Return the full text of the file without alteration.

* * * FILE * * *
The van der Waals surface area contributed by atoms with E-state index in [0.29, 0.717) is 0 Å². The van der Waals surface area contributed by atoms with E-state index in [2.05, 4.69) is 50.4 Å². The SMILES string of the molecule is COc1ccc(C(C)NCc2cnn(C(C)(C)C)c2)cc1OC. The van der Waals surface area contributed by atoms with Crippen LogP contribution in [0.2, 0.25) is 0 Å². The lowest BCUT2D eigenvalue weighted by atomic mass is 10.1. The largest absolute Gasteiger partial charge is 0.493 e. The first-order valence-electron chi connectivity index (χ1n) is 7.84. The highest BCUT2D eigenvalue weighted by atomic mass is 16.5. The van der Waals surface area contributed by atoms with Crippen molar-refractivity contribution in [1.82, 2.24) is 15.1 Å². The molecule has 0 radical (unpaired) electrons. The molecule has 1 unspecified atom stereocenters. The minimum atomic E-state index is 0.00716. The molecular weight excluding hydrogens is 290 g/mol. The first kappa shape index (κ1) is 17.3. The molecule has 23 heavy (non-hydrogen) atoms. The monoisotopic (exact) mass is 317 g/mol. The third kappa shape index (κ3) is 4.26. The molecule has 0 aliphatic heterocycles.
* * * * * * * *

The van der Waals surface area contributed by atoms with E-state index in [0.29, 0.717) is 0 Å². The van der Waals surface area contributed by atoms with E-state index in [2.05, 4.69) is 50.4 Å². The SMILES string of the molecule is COc1ccc(C(C)NCc2cnn(C(C)(C)C)c2)cc1OC. The van der Waals surface area contributed by atoms with Crippen LogP contribution in [0.2, 0.25) is 0 Å². The lowest BCUT2D eigenvalue weighted by atomic mass is 10.1. The largest absolute Gasteiger partial charge is 0.493 e. The first-order valence-electron chi connectivity index (χ1n) is 7.84. The highest BCUT2D eigenvalue weighted by atomic mass is 16.5. The van der Waals surface area contributed by atoms with Crippen molar-refractivity contribution in [1.82, 2.24) is 15.1 Å². The molecule has 0 radical (unpaired) electrons. The molecule has 1 unspecified atom stereocenters. The minimum atomic E-state index is 0.00716. The molecular weight excluding hydrogens is 290 g/mol. The first kappa shape index (κ1) is 17.3. The molecule has 23 heavy (non-hydrogen) atoms. The monoisotopic (exact) mass is 317 g/mol. The third kappa shape index (κ3) is 4.26. The molecule has 0 aliphatic heterocycles.